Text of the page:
Commissioned to work alongside IBM's scientists and engineers, we have designed the world's first fully integrated universal quantum computing system for scientific and commercial use - IBM Q System One.
Collaborating with Map, we have defined the vision for the system, where the hardware, spaces and interface are considered as a single coherent experience.
With the potential to solve problems beyond reach of 'classical' computers, current IBM quantum computers can be accessed through the cloud today. To make them widely useable beyond the confines of the research lab, information processing and the machines that facilitate it needed to be re-imagined.
In 1957, Thomas J Watson commissioned IBM's first corporate-wide program.
Encompassing everything from products to buildings and corporate identity, collaborators included design legends such as Charles & Ray Eames, Ero Saarinen and Paul Rand.
Iconic products such as the IBM System 360 mainframe launched soon after, which revolutionised the world - changing the way businesses thought about computer hardware.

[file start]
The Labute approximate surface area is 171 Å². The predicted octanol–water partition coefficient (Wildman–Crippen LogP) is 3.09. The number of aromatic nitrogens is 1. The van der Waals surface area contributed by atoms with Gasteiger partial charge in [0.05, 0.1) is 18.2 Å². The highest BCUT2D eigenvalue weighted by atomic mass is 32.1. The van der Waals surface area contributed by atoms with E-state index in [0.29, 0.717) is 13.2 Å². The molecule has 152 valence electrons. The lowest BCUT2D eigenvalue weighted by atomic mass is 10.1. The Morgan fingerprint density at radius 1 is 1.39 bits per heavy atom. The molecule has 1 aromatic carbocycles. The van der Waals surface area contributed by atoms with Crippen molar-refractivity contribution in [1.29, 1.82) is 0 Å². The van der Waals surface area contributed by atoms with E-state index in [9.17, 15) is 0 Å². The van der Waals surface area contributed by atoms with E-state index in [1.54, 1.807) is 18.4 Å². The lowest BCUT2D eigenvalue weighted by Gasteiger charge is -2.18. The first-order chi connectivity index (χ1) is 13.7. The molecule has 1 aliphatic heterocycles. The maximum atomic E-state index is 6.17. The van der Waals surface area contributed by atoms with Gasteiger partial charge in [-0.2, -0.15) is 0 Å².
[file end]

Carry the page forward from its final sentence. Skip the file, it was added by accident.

The System 360 made 'classical' computing scalable and practical.
In the same way, IBM System Q will democratise quantum computing.
Our challenge was to satisfy the computer’s functional demands, whilst defining the archetype that this new form of computing would require.
Over a period of two years, the design direction and performance criteria for the system were developed in collaboration with specialist display case fabricator Goppion, who helped to realise our concept for the outer vitrine and its 3m2 glass panels. Engineered to open effortlessly using roto-translation, easy access simplifies the system’s maintenance and upgrade process while minimising downtime.
The enclosure forms an air tight seal so the integrated system can carry out one of the most challenging aspects of quantum computing: continuously maintaining the quality of qubits used to perform quantum computations.
A second phase of the project, the IBM Q Quantum Computation Center will open later this year in Poughkeepsie, New York.